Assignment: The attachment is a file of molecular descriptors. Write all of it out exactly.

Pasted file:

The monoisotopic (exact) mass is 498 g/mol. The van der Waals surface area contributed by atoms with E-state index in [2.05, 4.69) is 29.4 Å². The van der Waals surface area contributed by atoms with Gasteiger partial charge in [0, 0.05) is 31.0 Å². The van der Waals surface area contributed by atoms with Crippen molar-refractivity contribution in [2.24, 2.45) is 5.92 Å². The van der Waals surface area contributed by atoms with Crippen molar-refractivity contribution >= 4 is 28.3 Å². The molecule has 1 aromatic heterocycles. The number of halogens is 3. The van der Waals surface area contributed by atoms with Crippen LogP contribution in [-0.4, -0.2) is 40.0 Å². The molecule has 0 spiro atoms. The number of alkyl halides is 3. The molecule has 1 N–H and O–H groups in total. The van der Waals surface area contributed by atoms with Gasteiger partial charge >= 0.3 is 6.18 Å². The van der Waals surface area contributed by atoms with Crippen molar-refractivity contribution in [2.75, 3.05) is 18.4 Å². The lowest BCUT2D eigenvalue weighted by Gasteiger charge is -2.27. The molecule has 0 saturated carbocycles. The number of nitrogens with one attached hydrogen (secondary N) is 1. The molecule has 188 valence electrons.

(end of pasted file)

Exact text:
The monoisotopic (exact) mass is 498 g/mol. The van der Waals surface area contributed by atoms with E-state index in [2.05, 4.69) is 29.4 Å². The van der Waals surface area contributed by atoms with Gasteiger partial charge in [0, 0.05) is 31.0 Å². The van der Waals surface area contributed by atoms with Crippen molar-refractivity contribution in [2.24, 2.45) is 5.92 Å². The van der Waals surface area contributed by atoms with Crippen molar-refractivity contribution >= 4 is 28.3 Å². The molecule has 1 aromatic heterocycles. The number of halogens is 3. The van der Waals surface area contributed by atoms with Crippen LogP contribution in [-0.4, -0.2) is 40.0 Å². The molecule has 0 spiro atoms. The number of alkyl halides is 3. The molecule has 1 N–H and O–H groups in total. The van der Waals surface area contributed by atoms with Gasteiger partial charge >= 0.3 is 6.18 Å². The van der Waals surface area contributed by atoms with Crippen molar-refractivity contribution in [2.75, 3.05) is 18.4 Å². The lowest BCUT2D eigenvalue weighted by Gasteiger charge is -2.27. The molecule has 0 saturated carbocycles. The number of nitrogens with one attached hydrogen (secondary N) is 1. The molecule has 188 valence electrons.